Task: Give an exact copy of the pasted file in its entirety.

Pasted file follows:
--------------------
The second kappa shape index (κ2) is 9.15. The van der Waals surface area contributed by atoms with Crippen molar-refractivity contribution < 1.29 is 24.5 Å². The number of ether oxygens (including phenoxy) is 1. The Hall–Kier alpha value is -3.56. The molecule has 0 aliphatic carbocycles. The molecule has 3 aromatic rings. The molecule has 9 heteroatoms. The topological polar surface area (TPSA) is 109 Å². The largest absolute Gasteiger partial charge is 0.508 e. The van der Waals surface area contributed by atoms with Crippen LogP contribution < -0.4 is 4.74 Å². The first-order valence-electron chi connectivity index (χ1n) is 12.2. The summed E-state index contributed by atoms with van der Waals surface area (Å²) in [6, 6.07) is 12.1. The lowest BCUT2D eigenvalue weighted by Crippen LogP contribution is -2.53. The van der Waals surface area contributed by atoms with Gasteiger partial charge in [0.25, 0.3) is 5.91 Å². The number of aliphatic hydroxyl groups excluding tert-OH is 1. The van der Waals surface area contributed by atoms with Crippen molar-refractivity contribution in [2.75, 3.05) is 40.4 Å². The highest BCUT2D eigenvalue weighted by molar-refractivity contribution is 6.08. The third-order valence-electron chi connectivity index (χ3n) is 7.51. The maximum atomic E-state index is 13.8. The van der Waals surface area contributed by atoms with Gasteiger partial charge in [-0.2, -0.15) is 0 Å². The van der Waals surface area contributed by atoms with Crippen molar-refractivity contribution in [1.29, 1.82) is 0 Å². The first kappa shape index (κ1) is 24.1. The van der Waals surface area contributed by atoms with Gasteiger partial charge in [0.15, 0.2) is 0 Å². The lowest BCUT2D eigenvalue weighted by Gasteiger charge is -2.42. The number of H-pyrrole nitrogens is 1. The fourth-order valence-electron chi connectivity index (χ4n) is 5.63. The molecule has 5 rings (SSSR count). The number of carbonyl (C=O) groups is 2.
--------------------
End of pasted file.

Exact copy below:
The second kappa shape index (κ2) is 9.15. The van der Waals surface area contributed by atoms with Crippen molar-refractivity contribution < 1.29 is 24.5 Å². The number of ether oxygens (including phenoxy) is 1. The Hall–Kier alpha value is -3.56. The molecule has 0 aliphatic carbocycles. The molecule has 3 aromatic rings. The molecule has 9 heteroatoms. The topological polar surface area (TPSA) is 109 Å². The largest absolute Gasteiger partial charge is 0.508 e. The van der Waals surface area contributed by atoms with Crippen LogP contribution < -0.4 is 4.74 Å². The first-order valence-electron chi connectivity index (χ1n) is 12.2. The summed E-state index contributed by atoms with van der Waals surface area (Å²) in [6, 6.07) is 12.1. The lowest BCUT2D eigenvalue weighted by Crippen LogP contribution is -2.53. The van der Waals surface area contributed by atoms with Gasteiger partial charge in [0.25, 0.3) is 5.91 Å². The number of aliphatic hydroxyl groups excluding tert-OH is 1. The van der Waals surface area contributed by atoms with Crippen molar-refractivity contribution in [2.75, 3.05) is 40.4 Å². The highest BCUT2D eigenvalue weighted by molar-refractivity contribution is 6.08. The third-order valence-electron chi connectivity index (χ3n) is 7.51. The maximum atomic E-state index is 13.8. The van der Waals surface area contributed by atoms with Gasteiger partial charge in [-0.2, -0.15) is 0 Å². The van der Waals surface area contributed by atoms with Crippen molar-refractivity contribution in [1.29, 1.82) is 0 Å². The first kappa shape index (κ1) is 24.1. The van der Waals surface area contributed by atoms with Gasteiger partial charge in [0.15, 0.2) is 0 Å². The lowest BCUT2D eigenvalue weighted by Gasteiger charge is -2.42. The number of H-pyrrole nitrogens is 1. The fourth-order valence-electron chi connectivity index (χ4n) is 5.63. The molecule has 5 rings (SSSR count). The number of carbonyl (C=O) groups is 2.